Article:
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Letís Talk About Sump Pumps: A Timely Winter Primer to Keep Your Basement Dry

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The sump pump is, without a doubt, the unsung hero of Canadian basements. In fact, on average, it never even gets a second look - that is, unless it stops working.

Suddenly all eyes are on the non-functioning sump pump system in the basement and all that water it isn’t pumping back out.

Sump pump systems don’t typically need a lot of maintenance, and they have fairly long useful lifespans as long as maintenance is promptly provided. But sometimes a single sump pump is not enough to keep water from invading and damaging your basement space.

Find out exactly what you need to do to keep your sump pump system working properly so it can keep your home and basement dry this winter.

Why Your Sump Pump Needs a Sump Pump

When it comes to sump pumps, one is rarely ever enough.

In the basement waterproofing business, we have a saying: “If one sump pump is good, two sump pumps are better.”

This is because the vast majority of sump pump systems run on electricity. And what happens if there is a power outage in the middle of a winter storm?

Too many homeowners have had to learn the hard way that an electricity-powered sump pump is of no benefit during a power outage unless an alternate power source has been enabled.

This is why we tell homeowners to get their sump pump a sump pump!

This backup sump pump will jump into action when there is a power outage or any other type of mechanical failure that causes the primary sump pump to become non-operational.

3 Common Types of Backup Sump Pump Systems

There are three common types of backup sump systems: motion activated, battery powered and generator powered.

Motion activated

These systems use a float switch or sensor to detect rising water, which then propels the backup sump to start working to pump out the water. Motion activated systems are less common today because the float switch can often get trapped or immobilized.

Battery powered

Battery powered backup sump systems can get you through a short power outage of anywhere from 12 to 48+ hours. But if your power outage and water seepage issues last beyond the life of your backup battery, you still run the risk of having a basement or home flood on your hands.

It goes without saying that you will need to make sure your backup sump pump batteries always stay charged and ready in the event of a power outage that causes your basement to take on water.

Generator powered

By far the most reliable backup sump system is a generator powered backup sump. Today’s generators can be set up to start automatically when a power outage is detected and run until the power is restored, at which time they will automatically power down.

But the best perk from choosing a generator powered backup sump system is that often the generator can also power other appliances or components during the power outage. This can help you save valuable food stores, power your emergency devices, keep the heat or A/C running and similar essentials.

How to Choose the Right Size of Sump Pump and Backup Sump Pump

Sump pumps are rated according to pump capacity. The pump capacity tells you the GPH (gallons per hour) that the system can pump out. The rate of water flow is the most important criteria for selecting a new sump pump or backup system (rather than the system’s horsepower rating).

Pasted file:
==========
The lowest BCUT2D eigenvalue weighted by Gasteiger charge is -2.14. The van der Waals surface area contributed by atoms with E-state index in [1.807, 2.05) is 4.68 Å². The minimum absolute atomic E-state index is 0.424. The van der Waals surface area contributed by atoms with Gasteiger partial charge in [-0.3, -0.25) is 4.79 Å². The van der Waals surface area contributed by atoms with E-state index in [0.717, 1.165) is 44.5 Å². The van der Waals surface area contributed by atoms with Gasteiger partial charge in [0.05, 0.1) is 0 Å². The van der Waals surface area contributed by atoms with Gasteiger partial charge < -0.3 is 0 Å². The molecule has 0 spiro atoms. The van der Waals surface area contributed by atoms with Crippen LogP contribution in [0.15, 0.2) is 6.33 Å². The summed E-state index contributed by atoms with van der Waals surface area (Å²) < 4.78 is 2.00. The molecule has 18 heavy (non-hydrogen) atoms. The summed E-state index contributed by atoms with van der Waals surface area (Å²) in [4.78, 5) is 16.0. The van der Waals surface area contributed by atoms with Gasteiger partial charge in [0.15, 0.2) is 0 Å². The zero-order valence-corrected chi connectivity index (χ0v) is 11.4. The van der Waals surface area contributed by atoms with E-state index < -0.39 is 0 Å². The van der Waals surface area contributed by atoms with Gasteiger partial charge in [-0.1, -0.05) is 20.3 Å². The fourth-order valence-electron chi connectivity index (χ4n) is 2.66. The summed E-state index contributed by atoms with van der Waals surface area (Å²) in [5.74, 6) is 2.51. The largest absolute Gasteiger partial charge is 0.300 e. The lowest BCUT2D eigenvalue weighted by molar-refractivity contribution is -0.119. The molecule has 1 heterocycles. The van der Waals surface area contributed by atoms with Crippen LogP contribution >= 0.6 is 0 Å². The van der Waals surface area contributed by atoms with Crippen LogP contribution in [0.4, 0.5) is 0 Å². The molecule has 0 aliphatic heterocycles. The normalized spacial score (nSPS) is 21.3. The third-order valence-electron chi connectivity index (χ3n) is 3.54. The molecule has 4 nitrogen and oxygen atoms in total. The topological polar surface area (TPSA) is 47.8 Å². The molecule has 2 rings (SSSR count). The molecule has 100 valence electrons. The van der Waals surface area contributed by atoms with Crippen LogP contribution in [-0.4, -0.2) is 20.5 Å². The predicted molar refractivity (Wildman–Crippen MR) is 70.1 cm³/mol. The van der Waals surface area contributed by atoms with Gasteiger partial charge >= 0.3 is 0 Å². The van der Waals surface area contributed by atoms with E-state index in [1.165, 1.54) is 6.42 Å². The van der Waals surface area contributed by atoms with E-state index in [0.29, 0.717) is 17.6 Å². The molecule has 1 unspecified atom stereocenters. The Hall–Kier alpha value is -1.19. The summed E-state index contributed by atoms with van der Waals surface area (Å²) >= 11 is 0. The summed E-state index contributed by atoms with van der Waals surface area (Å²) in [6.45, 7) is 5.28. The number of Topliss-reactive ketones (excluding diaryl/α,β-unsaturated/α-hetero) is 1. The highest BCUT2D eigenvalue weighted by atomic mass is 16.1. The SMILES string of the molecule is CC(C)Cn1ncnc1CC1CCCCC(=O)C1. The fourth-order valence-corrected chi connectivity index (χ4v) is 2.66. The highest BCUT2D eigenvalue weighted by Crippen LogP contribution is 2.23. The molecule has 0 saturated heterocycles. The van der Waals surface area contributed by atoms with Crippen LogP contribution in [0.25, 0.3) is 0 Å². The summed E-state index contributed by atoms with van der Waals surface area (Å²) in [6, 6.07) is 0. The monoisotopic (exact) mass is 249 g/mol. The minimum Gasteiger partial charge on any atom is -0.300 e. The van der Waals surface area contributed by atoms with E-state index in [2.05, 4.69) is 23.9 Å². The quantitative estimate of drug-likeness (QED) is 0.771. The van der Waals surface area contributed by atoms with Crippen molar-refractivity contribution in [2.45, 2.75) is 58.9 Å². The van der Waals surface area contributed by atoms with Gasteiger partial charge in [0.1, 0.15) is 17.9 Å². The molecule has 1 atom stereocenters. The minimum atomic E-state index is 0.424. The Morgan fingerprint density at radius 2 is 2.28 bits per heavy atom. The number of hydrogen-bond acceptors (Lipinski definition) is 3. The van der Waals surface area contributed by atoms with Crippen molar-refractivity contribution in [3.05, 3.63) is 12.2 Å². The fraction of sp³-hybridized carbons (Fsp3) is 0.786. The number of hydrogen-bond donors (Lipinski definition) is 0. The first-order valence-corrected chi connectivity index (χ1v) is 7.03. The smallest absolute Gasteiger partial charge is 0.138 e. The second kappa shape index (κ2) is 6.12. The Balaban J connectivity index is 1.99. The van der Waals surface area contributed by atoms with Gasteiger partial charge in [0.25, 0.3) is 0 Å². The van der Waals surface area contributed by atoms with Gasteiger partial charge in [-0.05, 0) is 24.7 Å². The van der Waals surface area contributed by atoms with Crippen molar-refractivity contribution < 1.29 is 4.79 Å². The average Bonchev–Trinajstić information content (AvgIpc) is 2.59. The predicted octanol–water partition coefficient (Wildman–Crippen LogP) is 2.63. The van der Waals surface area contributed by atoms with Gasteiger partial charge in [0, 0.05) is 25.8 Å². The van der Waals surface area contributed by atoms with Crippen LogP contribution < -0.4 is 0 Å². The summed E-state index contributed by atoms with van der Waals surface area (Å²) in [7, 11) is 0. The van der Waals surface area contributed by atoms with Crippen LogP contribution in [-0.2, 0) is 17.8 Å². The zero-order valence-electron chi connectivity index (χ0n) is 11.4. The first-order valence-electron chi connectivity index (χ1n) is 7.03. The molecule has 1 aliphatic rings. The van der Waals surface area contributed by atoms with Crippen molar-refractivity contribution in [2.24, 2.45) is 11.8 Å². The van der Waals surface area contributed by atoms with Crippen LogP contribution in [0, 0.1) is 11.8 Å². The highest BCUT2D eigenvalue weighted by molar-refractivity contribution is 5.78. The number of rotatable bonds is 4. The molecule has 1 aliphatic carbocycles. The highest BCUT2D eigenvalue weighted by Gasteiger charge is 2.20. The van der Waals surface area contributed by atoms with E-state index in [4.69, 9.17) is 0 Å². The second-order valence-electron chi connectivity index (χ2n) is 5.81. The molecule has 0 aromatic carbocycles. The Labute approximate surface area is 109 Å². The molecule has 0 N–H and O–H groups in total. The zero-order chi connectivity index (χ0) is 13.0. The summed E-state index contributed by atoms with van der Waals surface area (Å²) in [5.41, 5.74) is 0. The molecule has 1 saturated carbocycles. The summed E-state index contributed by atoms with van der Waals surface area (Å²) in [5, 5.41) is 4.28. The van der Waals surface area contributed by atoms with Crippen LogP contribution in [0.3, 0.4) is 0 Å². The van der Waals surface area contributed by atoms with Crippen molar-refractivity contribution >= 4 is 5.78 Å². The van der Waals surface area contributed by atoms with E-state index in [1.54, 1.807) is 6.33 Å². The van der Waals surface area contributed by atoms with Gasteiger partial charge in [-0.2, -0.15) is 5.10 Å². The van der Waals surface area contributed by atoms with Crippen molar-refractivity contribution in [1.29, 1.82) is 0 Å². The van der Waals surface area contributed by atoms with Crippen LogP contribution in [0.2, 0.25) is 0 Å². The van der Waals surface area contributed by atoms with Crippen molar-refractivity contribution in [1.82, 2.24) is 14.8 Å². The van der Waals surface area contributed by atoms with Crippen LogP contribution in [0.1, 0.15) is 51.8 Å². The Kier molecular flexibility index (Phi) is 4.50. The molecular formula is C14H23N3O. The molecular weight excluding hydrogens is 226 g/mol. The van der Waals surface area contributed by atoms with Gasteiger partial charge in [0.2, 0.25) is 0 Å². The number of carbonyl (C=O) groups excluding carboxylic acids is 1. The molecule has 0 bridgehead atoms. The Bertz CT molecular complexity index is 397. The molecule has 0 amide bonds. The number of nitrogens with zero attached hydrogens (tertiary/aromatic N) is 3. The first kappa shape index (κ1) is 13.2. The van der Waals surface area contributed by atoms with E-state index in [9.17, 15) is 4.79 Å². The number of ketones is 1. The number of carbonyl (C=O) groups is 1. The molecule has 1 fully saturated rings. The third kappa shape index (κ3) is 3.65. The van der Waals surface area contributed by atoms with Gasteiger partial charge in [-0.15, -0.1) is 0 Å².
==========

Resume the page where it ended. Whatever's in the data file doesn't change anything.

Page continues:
If you are not sure what your existing sump pump’s capacity is, it should be visible on the side of the pump mechanism itself. Alternately, you can contact the manufacturer with the model number to find out the GPH. If your sump pump has a rating in GPM (gallons per minute) just multiply that by 60 minutes to get the GPH.

A number of factors can influence the GPH rating your new backup sump pump should deliver. The amount of water; the rate of inflow; the “head” or height the water must be lifted to reach ground level; the surface area the pump is responsible for keeping dry; the state of the existing grading and drainage system; and similar factors.

This can be a complex calculation, especially if you are new to sump system mechanics. Your Omni Basement Systems technician can assist with determining the right size of sump pump and backup system for your space.

3 Essential Steps to Protect Your Basement in Winter

A sump pump plus a backup is an absolutely essential safety feature no basement should be without. But a sump pump should never be expected to carry the entire burden for keeping your basement dry and safe.

The best approach is to implement more than one safety feature to ensure your basement is protected from water inflow on multiple levels and at all times during the year.

For this reason, we recommend this three-step approach:

1. Add a backup sump pump system (generator powered if possible)

Your sump pump should never stand alone against water inflow threats. Some homeowners even like to keep a full replacement sump pump system on hand in case of an outage.

2. Clean or upgrade window wells, floor drains, grading and gutters/downspouts

When your existing wells, drains, grading, gutters and downspouts are clean, clear and adequate, your sump pump system is far less likely to become overwhelmed with water inflow beyond what it is rated to handle.

3. Apply interior affordable basement waterproofing

Affordable interior basement waterproofing effectively seals your basement against water inflow from multiple sources.

Get in Touch

Is it time to install a backup sump system? Our FREE EasyQuote process makes it simple to get a quote!

Contact us online or give us a call at 1-866-875-6664.

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